screenshot of WebEx whiteboard

 

So far we don't have any more WebEx workshops planned. We do have recordings of each session to share for people who weren't able to attend. However, we know that the faculty response has been incredibly positive, and we'll want to offer more opportunities for them. Also, as the first semester of our transition careens towards us, we are getting more requests to create resources for students to equip them to use Canvas. But this post is long enough, so that'll have to wait.

 

Button update: Canvas 201 is finished and live! I'll be sharing material from it shortly. For now, here's the first page of it:

 

screenshot of home page for Canvas course

This is the fourth entry in my Preparing Your Canvas series, documenting NKU's transition from Blackboard to Canvas. If you want to start from the beginning, here's the rest in chronological order:

 

This is the week where I got to run some of my first stand-alone workshops. We don't have another Summer Faculty Institute till the end of July, so its just workshops for the next few weeks every Tuesday, Wednesday, and Thursday. We intentionally avoid Mondays and Fridays because we expect low faculty attendance on those days during the summer. The other two instructional designers I work with had already ran a few sessions themselves, so I was interested to see for myself how the experience would change in this other format.

 

The format of the 3-day institute afforded us a lot of control that we would sacrifice in the open workshop format. We could guarantee that participants started each lesson with comparable knowledge about Canvas. With the workshops, participants could attend or skip whichever lessons they wished. We also had more flexibility with the length of lessons in SFI; its easy to let one lesson take an extra 15 minutes to accommodate participant questions, and then shave a few minutes off a couple later lessons to compensate. Finally, my prior experiences as a trainer had involved enough time where I felt like I could form a meaningful connection with participants. I didn't know the names of their children, or see all of their tattoos, but I felt like I had enough time to build a rapport with people. It would be overly dramatic to say I "struggled" with the workshops, but the lack of rapport was something to which I definitely had to adjust.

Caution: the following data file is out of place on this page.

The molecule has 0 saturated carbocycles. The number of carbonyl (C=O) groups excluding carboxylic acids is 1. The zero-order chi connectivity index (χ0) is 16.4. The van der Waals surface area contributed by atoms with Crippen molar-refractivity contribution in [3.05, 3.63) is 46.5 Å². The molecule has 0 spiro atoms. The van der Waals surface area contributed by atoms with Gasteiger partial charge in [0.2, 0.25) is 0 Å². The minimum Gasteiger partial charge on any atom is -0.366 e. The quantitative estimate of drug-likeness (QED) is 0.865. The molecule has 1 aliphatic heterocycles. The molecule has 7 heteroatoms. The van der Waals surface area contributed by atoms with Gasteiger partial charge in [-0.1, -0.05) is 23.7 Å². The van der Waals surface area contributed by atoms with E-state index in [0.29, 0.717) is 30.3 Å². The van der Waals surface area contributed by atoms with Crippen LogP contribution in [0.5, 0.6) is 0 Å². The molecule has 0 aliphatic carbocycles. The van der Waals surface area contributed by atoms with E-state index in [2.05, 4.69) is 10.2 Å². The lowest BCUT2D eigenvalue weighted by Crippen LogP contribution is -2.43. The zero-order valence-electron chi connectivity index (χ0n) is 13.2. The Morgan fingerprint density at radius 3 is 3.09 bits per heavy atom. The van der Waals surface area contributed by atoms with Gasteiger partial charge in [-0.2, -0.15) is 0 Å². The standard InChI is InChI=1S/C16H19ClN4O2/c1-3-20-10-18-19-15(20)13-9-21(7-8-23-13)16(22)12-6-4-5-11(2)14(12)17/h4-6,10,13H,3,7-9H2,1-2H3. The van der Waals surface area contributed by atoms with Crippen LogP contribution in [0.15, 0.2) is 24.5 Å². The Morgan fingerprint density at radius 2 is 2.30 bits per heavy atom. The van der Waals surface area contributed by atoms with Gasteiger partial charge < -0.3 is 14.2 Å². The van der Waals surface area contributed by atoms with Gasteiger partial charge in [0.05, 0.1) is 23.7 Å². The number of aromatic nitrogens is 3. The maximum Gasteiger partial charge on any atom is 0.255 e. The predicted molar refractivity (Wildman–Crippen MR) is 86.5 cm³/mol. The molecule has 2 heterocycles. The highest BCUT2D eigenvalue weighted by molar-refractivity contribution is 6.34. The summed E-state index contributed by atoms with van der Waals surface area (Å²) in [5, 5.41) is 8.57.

As I've mentioned in other posts, our workshops and SFI are extracted from the Canvas 101 course we built, which is divided into 6 modules. Each module potentially contains multiple lessons within it, and each stand-alone workshop corresponds to 1 module. For 1 workshop, we combined 2 modules to give us 5 workshops total. Why? Part of the reason relates to when we do the workshops: Tuesday through Thursday. If we do 6 workshops, 1 workshop a day, and only on the same 3 days each week, we risk having faculty who will never be able to attend 2 of the workshops. By having 5 workshops, we can cycle them out of sync with the days of the week. With enough repetitions Module 1 will eventually happen on a Tuesday, then a Thursday, and finally a Wednesday.

 

I want to wrap up this post with a review of one of the workshops I did this past week. I developed Modules 3 and 6, so those are the ones with which I'm most familiar. However, for this week only I helped out by also delivering the Module 1 workshop "Getting Started." The point of the module is to introduce in broad terms the unique features of Canvas, contrast them to Blackboard Learn, and migrate at least one course to Canvas. Module 1: Getting Started is hard. I believed it before I had to teach it, but I'm more convinced of it now. You have to manage this balancing act between introducing a new piece of software and not digging into all the specifics of how to use it (the workshop is only 2 hours long). This is complicated by the fact that the module discusses how to migrate content. Part of knowing the best way to migrate the content is to understand what Canvas is going to do with that content, and to do that you really need to just know how to use Canvas.

 

Part of me thinks that course migration would be a better topic at the end of the training. On the other hand, we built the 6 modules in an order that roughly lines up with the steps an instructor would take in building their course by themselves. Ugh. Its complex.

 

Also, button update: the Canvas 201 course about making buttons and images is making a lot of progress. Maybe I'll post some examples from the course.

I'm writing this after our second Summer Faculty Institute, which I described in Preparing Your Canvas: Starting a new LMS. All of the presenters (myself included) felt more confident and comfortable going through it again. In response to feedback we received from the first LMS (some of which you can check out in Preparing Your Canvas: In the Trenches), we tried to purposefully include more discussion of design.

 

I'm gratified by the interest and enthusiasm folks had toward the design discussions. During the concluding learner presentations one of the faculty said (and I will horribly misquote, bear with me):

 

"I used to think of this technology as just a repository. [The design topics] really created a breakthrough moment for me and opened up my thinking."